Victoria Police has admitted allowing lawyer Nicola Gobbo to leak information to officers about her clients was “profoundly wrong”.
Victoria Police has admitted allowing lawyer Nicola Gobbo to leak information to officers about her clients was “profoundly wrong”.

Police admit they were wrong over Lawyer X saga

Victoria Police has admitted allowing lawyer Nicola Gobbo to leak information to officers about her clients was "profoundly wrong".

The statement follows the release tonight of a 2000-page report published by the royal commission examining the use of the turncoat lawyer during Melbourne's gangland killings.

"Victoria Police has accepted without reservation that permitting Nicola Gobbo to give information to officers about her own clients in this manner was profoundly wrong," the force said in a statement.

"It was an indefensible interference in the lawyer/client relationship, a relationship that is essential to the proper functioning of the criminal justice system and to the rule of law.

"Our failure at that time to ensure that these circumstances were identified and disclosed was also a significant and missed opportunity to right a wrong.

"Victoria Police apologises to the courts whose processes were impacted by what occurred and to the community for breaching its trust."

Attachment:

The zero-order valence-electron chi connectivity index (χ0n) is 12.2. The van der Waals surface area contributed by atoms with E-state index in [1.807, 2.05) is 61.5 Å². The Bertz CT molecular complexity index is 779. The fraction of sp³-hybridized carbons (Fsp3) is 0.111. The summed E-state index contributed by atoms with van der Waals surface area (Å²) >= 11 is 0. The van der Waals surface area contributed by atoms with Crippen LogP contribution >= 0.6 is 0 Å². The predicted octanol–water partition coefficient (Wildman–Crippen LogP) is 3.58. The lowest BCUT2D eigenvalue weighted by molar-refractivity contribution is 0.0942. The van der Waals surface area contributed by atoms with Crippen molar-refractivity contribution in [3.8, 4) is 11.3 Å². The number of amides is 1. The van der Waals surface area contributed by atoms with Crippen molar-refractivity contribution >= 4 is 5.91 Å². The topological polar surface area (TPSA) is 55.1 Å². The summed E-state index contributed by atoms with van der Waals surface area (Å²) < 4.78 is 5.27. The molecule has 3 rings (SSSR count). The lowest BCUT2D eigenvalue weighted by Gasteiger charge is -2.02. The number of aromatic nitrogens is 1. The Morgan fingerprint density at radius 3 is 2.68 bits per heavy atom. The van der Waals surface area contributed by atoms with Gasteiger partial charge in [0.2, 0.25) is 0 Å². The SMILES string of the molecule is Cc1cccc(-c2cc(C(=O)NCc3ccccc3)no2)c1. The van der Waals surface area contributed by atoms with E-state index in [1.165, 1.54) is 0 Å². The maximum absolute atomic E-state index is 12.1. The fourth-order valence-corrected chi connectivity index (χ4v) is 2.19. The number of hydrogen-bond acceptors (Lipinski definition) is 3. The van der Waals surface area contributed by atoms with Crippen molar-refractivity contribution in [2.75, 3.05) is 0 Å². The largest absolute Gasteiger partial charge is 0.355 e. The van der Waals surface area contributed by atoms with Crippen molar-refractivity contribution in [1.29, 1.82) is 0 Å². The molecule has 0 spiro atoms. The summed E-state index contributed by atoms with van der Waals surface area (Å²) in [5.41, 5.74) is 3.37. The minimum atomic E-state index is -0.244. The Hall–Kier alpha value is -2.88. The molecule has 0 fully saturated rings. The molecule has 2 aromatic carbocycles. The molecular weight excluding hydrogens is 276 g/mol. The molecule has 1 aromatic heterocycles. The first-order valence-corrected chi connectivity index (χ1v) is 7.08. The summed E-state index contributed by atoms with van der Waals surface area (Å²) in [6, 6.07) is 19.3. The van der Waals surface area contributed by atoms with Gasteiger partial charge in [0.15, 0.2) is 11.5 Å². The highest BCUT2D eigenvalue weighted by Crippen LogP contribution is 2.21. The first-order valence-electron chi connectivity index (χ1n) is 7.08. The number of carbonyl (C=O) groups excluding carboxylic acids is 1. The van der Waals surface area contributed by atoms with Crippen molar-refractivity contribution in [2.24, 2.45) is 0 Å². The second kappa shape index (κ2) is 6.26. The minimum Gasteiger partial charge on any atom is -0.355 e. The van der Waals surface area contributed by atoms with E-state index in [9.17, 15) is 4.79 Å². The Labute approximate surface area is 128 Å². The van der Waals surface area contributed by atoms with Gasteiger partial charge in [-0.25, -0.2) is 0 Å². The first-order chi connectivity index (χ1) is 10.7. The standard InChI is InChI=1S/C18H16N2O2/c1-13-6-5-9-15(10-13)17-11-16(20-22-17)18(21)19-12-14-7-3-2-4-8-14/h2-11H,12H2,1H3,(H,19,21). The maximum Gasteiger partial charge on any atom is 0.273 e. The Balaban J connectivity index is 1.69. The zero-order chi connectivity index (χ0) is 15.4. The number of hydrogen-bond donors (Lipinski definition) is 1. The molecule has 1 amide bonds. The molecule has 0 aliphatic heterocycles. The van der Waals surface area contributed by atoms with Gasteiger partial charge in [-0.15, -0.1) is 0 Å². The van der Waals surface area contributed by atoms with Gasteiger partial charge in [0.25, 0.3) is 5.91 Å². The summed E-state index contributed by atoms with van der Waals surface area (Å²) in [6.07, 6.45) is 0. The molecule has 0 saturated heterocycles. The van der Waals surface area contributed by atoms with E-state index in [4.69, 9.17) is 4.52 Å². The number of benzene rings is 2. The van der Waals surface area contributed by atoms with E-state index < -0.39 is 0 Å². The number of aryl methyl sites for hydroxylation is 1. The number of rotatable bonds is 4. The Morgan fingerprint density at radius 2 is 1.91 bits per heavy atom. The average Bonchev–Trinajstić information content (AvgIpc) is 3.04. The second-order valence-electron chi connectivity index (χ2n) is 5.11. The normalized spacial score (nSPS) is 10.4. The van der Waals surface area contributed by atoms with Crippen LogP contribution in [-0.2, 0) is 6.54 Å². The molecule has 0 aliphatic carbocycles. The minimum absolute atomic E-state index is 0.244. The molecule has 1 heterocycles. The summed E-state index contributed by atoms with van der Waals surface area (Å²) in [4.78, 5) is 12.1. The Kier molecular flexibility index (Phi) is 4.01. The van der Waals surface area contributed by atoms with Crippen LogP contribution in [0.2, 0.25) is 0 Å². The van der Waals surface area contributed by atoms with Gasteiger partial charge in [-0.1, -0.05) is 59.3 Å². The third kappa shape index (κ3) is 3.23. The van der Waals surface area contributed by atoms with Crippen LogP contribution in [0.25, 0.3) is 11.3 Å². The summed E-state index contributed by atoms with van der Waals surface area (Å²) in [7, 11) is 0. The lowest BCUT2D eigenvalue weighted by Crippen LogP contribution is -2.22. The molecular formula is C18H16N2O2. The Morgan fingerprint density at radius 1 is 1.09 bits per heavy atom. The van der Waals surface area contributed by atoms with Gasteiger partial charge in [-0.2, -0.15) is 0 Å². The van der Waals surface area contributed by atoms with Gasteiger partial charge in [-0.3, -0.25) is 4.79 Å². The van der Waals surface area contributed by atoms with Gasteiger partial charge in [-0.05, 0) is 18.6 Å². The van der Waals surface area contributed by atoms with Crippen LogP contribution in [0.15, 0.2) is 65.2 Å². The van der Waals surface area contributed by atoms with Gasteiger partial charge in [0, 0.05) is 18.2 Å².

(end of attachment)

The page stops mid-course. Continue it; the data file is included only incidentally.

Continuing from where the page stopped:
Melbourne lawyer Nicola Gobbo, known as Lawyer X, was a police informant during during Melbourne's gangland wars. Picture: ABC News
Melbourne lawyer Nicola Gobbo, known as Lawyer X, was a police informant during during Melbourne's gangland wars. Picture: ABC News

Drug kingpin Tony Mokbel is among more than a dozen criminals seeking to overturn their convictions due to Ms Gobbo's involvement in their prosecution.

He is serving 22 years' jail for drug trafficking, but his lawyers are seeking a fresh appeal counting on evidence revealed by the commission.

In his submission to the commission, counsel assisting Chris Winneke QC, says it is open to the commissioner to find three cases of Mokbel may have been affected by Ms Gobbo's conduct as an informer, as well as conduct by police members in their handling of her.

"There was the potential for the right of Mr Mokbel to a fair trial to have been interfered with," the submission says.

"Further, it is submitted that there was a failure by members of Victoria Police to make appropriate disclosure to Mr Mokbel and/or his legal representatives."

The submission says Ms Gobbo's role and conduct was something obviously relevant to the defences of many accused but they were not told as a result of a "series of failures".

"Because those failures occurred on so many occasions and across multiple levels of Victoria Police, the failure appears to have been systemic."

Victoria Police says it has come a long way since the events being examined by the commission to ensure a repeat never occurs.

"Victoria Police is committed to continuous improvement in this area, and the recommendations from this Royal Commission will no doubt make an important contribution to this ongoing work."

The royal commission is examining cases affected by the conduct of Ms Gobbo, also known as Lawyer X, and the extent those cases may have been affected.

The inquiry is also considering the conduct of police who recruited and managed her as an informer.

Commissioner Margaret McMurdo is expected to hand down her final report by November 30.

Originally published as Vic police admit wrong over Lawyer X saga


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